Making sense of simple procedure expenses

By Sean Folan, Trainee Solicitor

I am currently in the second year of my traineeship with Gildeas, having joined in September 2017.

My main focus has been pursuer personal injury work, particularly cases involving road traffic accidents, however I have also gained experience in other, non-personal injury related civil litigation and debt recovery work.

An additional aspect of my role as a trainee is to carry out research into developments in personal injury law and share these with my colleagues. Recently I gave a presentation to the firm on the subject of simple procedure expenses.

I decided to look at this because, despite what the name suggests, the position regarding simple procedure expenses in practice is far from simple.

I found this area of law quite confusing to begin with, and wanted to simplify the position for any colleagues who may have feel that way too, creating a resource that can be used by as a guide on how to deal with expenses in simple procedure cases.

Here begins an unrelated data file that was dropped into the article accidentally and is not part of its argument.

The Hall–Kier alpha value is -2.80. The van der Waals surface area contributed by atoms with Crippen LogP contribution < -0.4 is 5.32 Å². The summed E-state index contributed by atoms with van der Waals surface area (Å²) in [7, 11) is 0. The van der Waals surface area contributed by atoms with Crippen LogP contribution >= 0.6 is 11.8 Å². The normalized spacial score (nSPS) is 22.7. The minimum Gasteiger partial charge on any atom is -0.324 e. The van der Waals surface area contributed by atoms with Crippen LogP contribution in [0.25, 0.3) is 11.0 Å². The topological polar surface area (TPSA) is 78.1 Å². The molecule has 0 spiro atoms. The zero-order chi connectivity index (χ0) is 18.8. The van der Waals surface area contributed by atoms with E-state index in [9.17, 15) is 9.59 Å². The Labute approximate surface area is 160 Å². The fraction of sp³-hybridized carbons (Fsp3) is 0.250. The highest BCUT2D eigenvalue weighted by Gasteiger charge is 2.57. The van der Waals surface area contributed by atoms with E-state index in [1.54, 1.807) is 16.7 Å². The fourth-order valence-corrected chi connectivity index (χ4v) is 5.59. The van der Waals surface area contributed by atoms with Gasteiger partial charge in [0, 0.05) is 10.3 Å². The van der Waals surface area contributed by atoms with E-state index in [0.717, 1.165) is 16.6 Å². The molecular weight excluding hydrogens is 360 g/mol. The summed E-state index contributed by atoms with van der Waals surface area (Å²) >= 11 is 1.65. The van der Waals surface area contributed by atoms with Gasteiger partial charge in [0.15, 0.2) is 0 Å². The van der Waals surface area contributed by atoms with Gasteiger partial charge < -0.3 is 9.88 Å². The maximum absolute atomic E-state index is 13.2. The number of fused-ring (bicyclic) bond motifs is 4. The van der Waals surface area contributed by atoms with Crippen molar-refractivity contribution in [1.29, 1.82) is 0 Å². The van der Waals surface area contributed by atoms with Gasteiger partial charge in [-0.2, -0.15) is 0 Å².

Gildeas Trainee Solicitor Sean Folan

Simple procedure is a court process which has been created to provide a fast, inexpensive and informal method of resolving disputes where the monetary value does not exceed £5,000.

In order to fully determine the expenses which are due in an individual case, practitioners may find themselves referring to as many as four separate pieces of legislation!

For every simple procedure case the starting point is the simple procedure rules, laid out in chapter 14 of the Act of Sederunt (Simple Procedure) 2016 No. 200, which deals with expenses. These ask us to consider whether an expenses cap applies.

If the value of the case is more than £3,000 there is no expenses cap. If the value is less than £3,000, there are a number of variables which will determine the final figure, and this is where it gets complicated.

The practitioner would then find themselves referring to other relevant pieces of legislation including the Sheriff Court Simple Procedure (Limits on Award of Expenses) Order 2016, and the Courts Reform (Scotland) Act 2014, which introduced simple procedure in Scotland.

Going forward, this is an area of law that I will keeping my eyes on. It appears there is still a lot within the legislative position that can be clarified by case law. Should there be an update on this, I may find myself working on another presentation…